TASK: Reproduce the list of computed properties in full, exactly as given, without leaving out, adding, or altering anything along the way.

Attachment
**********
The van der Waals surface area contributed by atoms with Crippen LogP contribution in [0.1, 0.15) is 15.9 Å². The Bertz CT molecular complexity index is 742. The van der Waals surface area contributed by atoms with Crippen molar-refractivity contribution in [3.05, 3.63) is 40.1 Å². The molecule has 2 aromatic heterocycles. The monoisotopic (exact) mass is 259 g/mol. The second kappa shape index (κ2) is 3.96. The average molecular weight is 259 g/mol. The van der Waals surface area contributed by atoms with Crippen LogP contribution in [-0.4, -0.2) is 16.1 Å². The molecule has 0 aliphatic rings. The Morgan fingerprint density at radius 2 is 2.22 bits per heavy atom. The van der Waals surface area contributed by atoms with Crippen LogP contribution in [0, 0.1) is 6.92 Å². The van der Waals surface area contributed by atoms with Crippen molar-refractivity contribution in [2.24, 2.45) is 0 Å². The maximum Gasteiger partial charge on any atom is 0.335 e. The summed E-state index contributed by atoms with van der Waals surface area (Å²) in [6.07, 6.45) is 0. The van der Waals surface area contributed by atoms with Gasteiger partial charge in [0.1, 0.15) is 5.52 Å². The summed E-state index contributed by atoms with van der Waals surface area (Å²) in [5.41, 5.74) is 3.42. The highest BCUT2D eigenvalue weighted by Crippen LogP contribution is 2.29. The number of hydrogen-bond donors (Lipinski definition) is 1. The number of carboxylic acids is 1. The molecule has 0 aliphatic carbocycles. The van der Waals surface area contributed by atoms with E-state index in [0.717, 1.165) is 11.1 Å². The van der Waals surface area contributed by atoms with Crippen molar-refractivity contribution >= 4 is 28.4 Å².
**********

The van der Waals surface area contributed by atoms with Crippen LogP contribution in [0.1, 0.15) is 15.9 Å². The Bertz CT molecular complexity index is 742. The van der Waals surface area contributed by atoms with Crippen molar-refractivity contribution in [3.05, 3.63) is 40.1 Å². The molecule has 2 aromatic heterocycles. The monoisotopic (exact) mass is 259 g/mol. The second kappa shape index (κ2) is 3.96. The average molecular weight is 259 g/mol. The van der Waals surface area contributed by atoms with Crippen LogP contribution in [-0.4, -0.2) is 16.1 Å². The molecule has 0 aliphatic rings. The Morgan fingerprint density at radius 2 is 2.22 bits per heavy atom. The van der Waals surface area contributed by atoms with Crippen LogP contribution in [0, 0.1) is 6.92 Å². The van der Waals surface area contributed by atoms with Crippen molar-refractivity contribution in [2.24, 2.45) is 0 Å². The maximum Gasteiger partial charge on any atom is 0.335 e. The summed E-state index contributed by atoms with van der Waals surface area (Å²) in [6.07, 6.45) is 0. The van der Waals surface area contributed by atoms with Gasteiger partial charge in [0.1, 0.15) is 5.52 Å². The summed E-state index contributed by atoms with van der Waals surface area (Å²) in [5.41, 5.74) is 3.42. The highest BCUT2D eigenvalue weighted by Crippen LogP contribution is 2.29. The number of hydrogen-bond donors (Lipinski definition) is 1. The number of carboxylic acids is 1. The molecule has 0 aliphatic carbocycles. The van der Waals surface area contributed by atoms with E-state index in [0.717, 1.165) is 11.1 Å². The van der Waals surface area contributed by atoms with Crippen molar-refractivity contribution >= 4 is 28.4 Å².